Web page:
What happens in the span of some months is inconsequential, some months much more happens. As you get older you feel more for the months and time that gets written off. You also recognize the time that becomes priceless and you know immediately that they are burnt indelibly into your mind’s deep recesses, never to be forgotten. The six weeks from the start of June to mid July has been that for me. The next several posts will be about these awesome six weeks. The lapse in posts has been inexcusable other than the fact, do you really want to read about my grass cutting, and KG’s battles on the parks and rec front? Not really, KG is awesome, but he is not Ron Swanson…
This year, the BCI team split up our Spring trip. KG and I made our way across Pennsylvania in an expedition to reconnect with waters of the Key Stone state and explore new places and ultimately the Upper Delaware system in PA and New York, chasing the evening Green Drake and Sulphur hatches. Ryan and Greg made sure our home waters remained up to our expectations and, well, Adam couldn’t get time off from the Man and had to make sure that the people of the sunshine state properly exercised their 2nd Amendement Right.
On our trip across the good commonwealth we hitched up La Pequena Hacienda de la Poderosa to KG’s new to him Tundra and lit out on a bright Sunday morning with the Little J as our first stop. The first beat below a bridge we caught several fish quickly and the trip started off rightly.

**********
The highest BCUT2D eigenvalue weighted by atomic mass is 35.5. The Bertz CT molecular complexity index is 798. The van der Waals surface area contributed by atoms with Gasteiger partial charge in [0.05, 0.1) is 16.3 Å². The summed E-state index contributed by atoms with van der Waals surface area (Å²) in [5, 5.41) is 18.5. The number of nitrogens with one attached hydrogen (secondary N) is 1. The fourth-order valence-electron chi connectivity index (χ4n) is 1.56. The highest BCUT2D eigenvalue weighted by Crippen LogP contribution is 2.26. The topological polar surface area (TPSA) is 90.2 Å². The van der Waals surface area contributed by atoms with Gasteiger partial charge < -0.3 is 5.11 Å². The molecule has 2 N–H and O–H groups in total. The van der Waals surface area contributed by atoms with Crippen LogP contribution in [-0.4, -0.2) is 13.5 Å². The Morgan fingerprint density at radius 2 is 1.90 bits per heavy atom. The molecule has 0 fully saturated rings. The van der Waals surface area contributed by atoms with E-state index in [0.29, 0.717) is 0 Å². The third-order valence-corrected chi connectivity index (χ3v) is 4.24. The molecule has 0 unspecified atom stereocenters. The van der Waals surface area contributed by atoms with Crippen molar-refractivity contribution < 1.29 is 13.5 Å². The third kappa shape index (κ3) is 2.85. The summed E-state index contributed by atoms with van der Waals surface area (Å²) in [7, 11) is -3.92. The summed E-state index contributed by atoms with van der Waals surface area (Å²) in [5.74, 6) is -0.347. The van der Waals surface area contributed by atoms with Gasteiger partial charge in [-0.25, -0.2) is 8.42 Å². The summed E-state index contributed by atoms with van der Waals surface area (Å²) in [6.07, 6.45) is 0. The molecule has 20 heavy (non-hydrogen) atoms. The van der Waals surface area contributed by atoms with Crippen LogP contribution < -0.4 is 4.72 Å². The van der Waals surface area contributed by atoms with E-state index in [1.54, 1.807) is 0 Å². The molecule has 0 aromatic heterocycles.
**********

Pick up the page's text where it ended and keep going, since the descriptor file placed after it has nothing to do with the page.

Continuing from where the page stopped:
We then went exploring with intentions of fishing Spruce Creek in the George Harvey waters until we ran into a few younger guys and talked to them a bit. We asked them where to fish and camp the night, they recommended further down the Little J where they hit the Green Drake hatch the night before. These guys were the first indication of the river magic we’d run into the whole trip. They recommend exactly where to set up camp and fish until we got tired of setting hooks on the sound of splashes and also where we could grab some food and supplies before we tracked up to the canyon.
With a cooler fresh with ice, hot dogs and Hartley potato chips we got to the parking lot and geared up to fish a hatch we had all but considered unicorns. In our experience we had heard of the Eastern Green Drake, gawked at the enormous dry fly patterns in fly shops but never believed we’d luck into witnessing, let alone fishing successfully that hatch.
We putzed around for the next hour and a half, throwing at a few rising fish to no success. Until, that is, the first unicorn appeared several feet off of the surface of the water. KG got himself to the opposite bank and within a few minutes the water began to boil and the air thick with these ancient and enormous may flies dancing and circling above our heads. Brown trout were chasing these things three feet out of the water. It was on.
For the next three hours, until we could no longer tie on flies that were ravenously ripped off of our tippet, we fished hard. We experienced a new and rare treat on this river the first time we’ve fished it. This same river the next morning when we tried to fish seemed devoid of all forms of life, let alone the dozens of trout that we brought to our hands and released.
Next time: Spring Creek